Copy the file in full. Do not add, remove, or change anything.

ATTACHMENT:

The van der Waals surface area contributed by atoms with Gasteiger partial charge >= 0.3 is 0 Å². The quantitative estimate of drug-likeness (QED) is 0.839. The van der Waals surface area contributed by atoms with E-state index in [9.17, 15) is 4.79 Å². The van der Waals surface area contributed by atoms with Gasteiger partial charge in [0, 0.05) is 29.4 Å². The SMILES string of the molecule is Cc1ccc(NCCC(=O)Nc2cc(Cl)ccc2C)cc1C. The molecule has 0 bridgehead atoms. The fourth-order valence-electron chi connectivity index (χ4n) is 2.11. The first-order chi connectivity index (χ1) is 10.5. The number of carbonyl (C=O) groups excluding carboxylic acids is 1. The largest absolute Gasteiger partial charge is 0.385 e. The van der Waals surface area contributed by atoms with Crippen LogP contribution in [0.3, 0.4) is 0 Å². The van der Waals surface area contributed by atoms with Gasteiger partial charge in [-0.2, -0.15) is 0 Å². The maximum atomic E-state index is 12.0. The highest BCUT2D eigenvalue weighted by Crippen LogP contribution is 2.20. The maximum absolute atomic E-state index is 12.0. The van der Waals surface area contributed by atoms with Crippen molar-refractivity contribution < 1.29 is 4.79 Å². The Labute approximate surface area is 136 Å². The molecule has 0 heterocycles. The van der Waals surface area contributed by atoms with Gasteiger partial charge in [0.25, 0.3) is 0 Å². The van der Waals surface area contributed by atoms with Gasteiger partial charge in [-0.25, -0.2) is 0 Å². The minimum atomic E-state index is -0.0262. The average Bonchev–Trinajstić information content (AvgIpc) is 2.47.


The van der Waals surface area contributed by atoms with Gasteiger partial charge >= 0.3 is 0 Å². The quantitative estimate of drug-likeness (QED) is 0.839. The van der Waals surface area contributed by atoms with E-state index in [9.17, 15) is 4.79 Å². The van der Waals surface area contributed by atoms with Gasteiger partial charge in [0, 0.05) is 29.4 Å². The SMILES string of the molecule is Cc1ccc(NCCC(=O)Nc2cc(Cl)ccc2C)cc1C. The molecule has 0 bridgehead atoms. The fourth-order valence-electron chi connectivity index (χ4n) is 2.11. The first-order chi connectivity index (χ1) is 10.5. The number of carbonyl (C=O) groups excluding carboxylic acids is 1. The largest absolute Gasteiger partial charge is 0.385 e. The van der Waals surface area contributed by atoms with Crippen LogP contribution in [0.3, 0.4) is 0 Å². The van der Waals surface area contributed by atoms with Gasteiger partial charge in [-0.2, -0.15) is 0 Å². The maximum atomic E-state index is 12.0. The highest BCUT2D eigenvalue weighted by Crippen LogP contribution is 2.20. The maximum absolute atomic E-state index is 12.0. The van der Waals surface area contributed by atoms with Crippen molar-refractivity contribution < 1.29 is 4.79 Å². The Labute approximate surface area is 136 Å². The molecule has 0 heterocycles. The van der Waals surface area contributed by atoms with Gasteiger partial charge in [0.25, 0.3) is 0 Å². The van der Waals surface area contributed by atoms with Gasteiger partial charge in [-0.25, -0.2) is 0 Å². The minimum atomic E-state index is -0.0262. The average Bonchev–Trinajstić information content (AvgIpc) is 2.47.